Remember one thing, not only is the price of gasoline going up but at the same time airlines are forced to raise their prices, trucking companies are forced to raise their prices which effects prices on everything that is shipped. Things like food, clothing, building materials, medical supplies, etc. Who pays in the end? We do!

We can make a difference. If they don’t get the message after one day, we will do it again and again.

So do your part and spread the word. Forward this email to everyone you know. Mark your calendars and make May 19 the day that the citizens of the United States say “enough is enough”.

The magnitude of the silliness of this proposal is only exceeded by the mathematical illiteracy of its proponents.

Change in only two things can affect total gasoline consumption — overall fleet efficiency and total number of vehicle-miles driven. Because overall fleet efficiency takes a very long time to change significantly, the only way to reduce gasoline company sales in the short term is for consumers to drive fewer miles. The proposal makes no mention of doing this.

While its true that worldwide volume of petrol stocks in storage is not very big, there is some such capacity. Stored stocks, save for the US Strategic Petroleum Reserve, are nearly empty right now. And that is one cause of the big price increase! (The Republicans don’t want to open themselves to the same criticism they heaped on Al Gore during the 2000 election season by opening the reserve, but they might have to if gas lines develop.)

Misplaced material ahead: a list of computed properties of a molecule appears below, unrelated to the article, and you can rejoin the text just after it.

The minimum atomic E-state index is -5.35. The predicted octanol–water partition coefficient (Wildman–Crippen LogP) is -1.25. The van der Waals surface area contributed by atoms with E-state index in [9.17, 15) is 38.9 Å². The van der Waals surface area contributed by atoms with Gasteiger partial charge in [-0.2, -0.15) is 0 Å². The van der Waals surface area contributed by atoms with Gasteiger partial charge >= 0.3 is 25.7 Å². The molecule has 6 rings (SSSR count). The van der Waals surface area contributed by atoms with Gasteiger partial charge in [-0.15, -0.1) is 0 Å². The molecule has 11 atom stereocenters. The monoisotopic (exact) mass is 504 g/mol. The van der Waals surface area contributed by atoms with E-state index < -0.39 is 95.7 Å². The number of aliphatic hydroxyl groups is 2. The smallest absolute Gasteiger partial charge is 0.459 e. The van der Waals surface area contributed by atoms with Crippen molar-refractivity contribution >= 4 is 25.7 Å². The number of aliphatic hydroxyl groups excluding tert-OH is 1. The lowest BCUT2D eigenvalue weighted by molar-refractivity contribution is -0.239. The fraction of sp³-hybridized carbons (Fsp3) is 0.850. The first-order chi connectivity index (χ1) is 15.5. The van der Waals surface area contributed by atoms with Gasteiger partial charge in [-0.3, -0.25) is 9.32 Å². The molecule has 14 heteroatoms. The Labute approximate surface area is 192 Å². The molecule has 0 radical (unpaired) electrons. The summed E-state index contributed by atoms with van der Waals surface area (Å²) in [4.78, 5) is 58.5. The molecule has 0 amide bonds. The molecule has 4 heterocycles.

One day of reduced deliveries might even help the companies catch up a bit. But given the current situation, it’ll hardly matter. If everyone drove 10% fewer miles for a week (savings of nearly 10 million barrels of fuel), then the price might nudge a bit. Send that out, you forwarders!

New Host and New Design

Monday, May 17th, 2004

I’ve decided to make some changes to Deep Blade Journal. Since we are already paying for one hosting account with lots of bandwidth and storage, the separate host we are using for Deep Blade seems redundant. And now, Blogger has come around with a fantastic deal: free blogging with a set of excellent new blog designs and tools! How can we not migrate?

Until mid June, the old blog still will be accessible. Meanwhile, I am busily archiving most of the old posts. So far, May 2004 is available. Detailed contents pages with links will become available shortly…

Oil-for-Food allegations suspicious

Thursday, May 13th, 2004

Reminder that we are not through with jingoistic hysteria

Wednesday, May 12th, 2004